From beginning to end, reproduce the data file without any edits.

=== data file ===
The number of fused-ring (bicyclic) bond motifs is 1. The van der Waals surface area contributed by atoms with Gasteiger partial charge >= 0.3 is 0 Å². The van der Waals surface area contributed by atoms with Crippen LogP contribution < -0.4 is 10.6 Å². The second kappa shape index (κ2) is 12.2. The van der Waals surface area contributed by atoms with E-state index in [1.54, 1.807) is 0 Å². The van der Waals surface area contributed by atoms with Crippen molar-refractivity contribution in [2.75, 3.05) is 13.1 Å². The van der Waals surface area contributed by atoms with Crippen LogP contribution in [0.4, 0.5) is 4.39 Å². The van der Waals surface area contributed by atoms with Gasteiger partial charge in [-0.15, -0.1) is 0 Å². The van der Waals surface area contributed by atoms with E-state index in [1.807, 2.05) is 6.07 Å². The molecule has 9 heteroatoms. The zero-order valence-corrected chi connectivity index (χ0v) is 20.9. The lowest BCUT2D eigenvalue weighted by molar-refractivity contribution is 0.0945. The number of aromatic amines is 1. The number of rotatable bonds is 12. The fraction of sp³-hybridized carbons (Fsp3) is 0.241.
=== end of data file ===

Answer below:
The number of fused-ring (bicyclic) bond motifs is 1. The van der Waals surface area contributed by atoms with Gasteiger partial charge >= 0.3 is 0 Å². The van der Waals surface area contributed by atoms with Crippen LogP contribution < -0.4 is 10.6 Å². The second kappa shape index (κ2) is 12.2. The van der Waals surface area contributed by atoms with E-state index in [1.54, 1.807) is 0 Å². The van der Waals surface area contributed by atoms with Crippen molar-refractivity contribution in [2.75, 3.05) is 13.1 Å². The van der Waals surface area contributed by atoms with Crippen LogP contribution in [0.4, 0.5) is 4.39 Å². The van der Waals surface area contributed by atoms with Gasteiger partial charge in [-0.15, -0.1) is 0 Å². The van der Waals surface area contributed by atoms with E-state index in [1.807, 2.05) is 6.07 Å². The molecule has 9 heteroatoms. The zero-order valence-corrected chi connectivity index (χ0v) is 20.9. The lowest BCUT2D eigenvalue weighted by molar-refractivity contribution is 0.0945. The number of aromatic amines is 1. The number of rotatable bonds is 12. The fraction of sp³-hybridized carbons (Fsp3) is 0.241.